Appeals court reverses Waco judge's gag order in biker case

AP News
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Posted: Aug 07, 2015 6:54 PM
Appeals court reverses Waco judge's gag order in biker case

WACO, Texas (AP) — A Texas appeals court reversed a gag order Friday in a criminal case arising from a shootout at a biker gathering in Waco that left nine dead and 18 injured.

The Waco-based 10th Texas Court of Appeals said the court that issued the order "abused its discretion" in the case of Matthew Clendennen, the only arrested biker who has filed a lawsuit against local authorities alleging that he was arrested without probable cause.

"I feel vindicated," said Clendennen's attorney, Clint Broden. "I said all along that it was unconstitutional, and the court apparently agreed with me."

Authorities say the May 17 shootout outside the Twin Peaks restaurant stemmed from an apparent confrontation between the Cossacks and Bandidos, both classified as gangs by the Texas Department of Public Safety. It remains unclear who fired the bullets that struck the nine who died; the results of autopsies and ballistic analyses have not been made public.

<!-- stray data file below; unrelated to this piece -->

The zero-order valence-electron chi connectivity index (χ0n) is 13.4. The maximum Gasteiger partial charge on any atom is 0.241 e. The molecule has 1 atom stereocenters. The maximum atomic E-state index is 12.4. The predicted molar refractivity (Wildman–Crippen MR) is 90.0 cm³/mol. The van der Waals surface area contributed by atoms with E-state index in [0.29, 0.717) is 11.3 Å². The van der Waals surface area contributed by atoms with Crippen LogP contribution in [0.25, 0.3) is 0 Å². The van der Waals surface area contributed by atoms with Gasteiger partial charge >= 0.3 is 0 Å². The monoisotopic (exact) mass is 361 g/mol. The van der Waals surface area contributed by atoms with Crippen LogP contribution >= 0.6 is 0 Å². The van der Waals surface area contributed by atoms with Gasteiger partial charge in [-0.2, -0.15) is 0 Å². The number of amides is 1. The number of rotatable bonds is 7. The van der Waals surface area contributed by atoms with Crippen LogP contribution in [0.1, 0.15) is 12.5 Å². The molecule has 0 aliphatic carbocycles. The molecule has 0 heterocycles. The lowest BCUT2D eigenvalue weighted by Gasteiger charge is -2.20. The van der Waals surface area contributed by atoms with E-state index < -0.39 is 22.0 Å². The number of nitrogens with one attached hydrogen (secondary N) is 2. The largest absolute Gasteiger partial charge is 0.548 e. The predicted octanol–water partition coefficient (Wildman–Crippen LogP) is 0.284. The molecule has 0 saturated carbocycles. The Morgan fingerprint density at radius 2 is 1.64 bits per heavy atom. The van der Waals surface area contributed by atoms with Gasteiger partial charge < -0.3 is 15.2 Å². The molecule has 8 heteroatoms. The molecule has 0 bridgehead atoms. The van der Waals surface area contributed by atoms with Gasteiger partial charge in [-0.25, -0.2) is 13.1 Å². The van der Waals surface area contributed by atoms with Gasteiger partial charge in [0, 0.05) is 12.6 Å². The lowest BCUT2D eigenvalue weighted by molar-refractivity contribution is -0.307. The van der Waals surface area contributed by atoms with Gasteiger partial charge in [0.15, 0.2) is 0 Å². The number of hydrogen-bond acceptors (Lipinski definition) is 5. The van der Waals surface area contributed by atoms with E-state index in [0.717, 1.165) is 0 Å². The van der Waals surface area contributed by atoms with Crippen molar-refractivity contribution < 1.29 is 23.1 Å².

All 177 people arrested initially were held on a $1 million bond each on charges of engaging in organized criminal activity. Only two remain in jail and there have been no indictments.

The order prevented those involved in Clendennen's criminal case from discussing it with the media. It was written by McLennan County District Attorney Abel Reyna, who is among the officials named in Clendennen's suit, and was issued by Reyna's former law partner, District Judge Matt Johnson.

In granting the gag order, Johnson said he was acting to prevent pretrial publicity from influencing potential jurors.

The Reporters Committee for Freedom of the Press and 15 other organizations, including The Associated Press, filed a "friend of the court" brief in support of a motion by Broden to reverse the gag order. The brief argued that the court lacked specific findings to support its conclusion that publicity could taint the juror pool.

The appeals court gave Johnson seven days to vacate the order, after which the court would vacate it.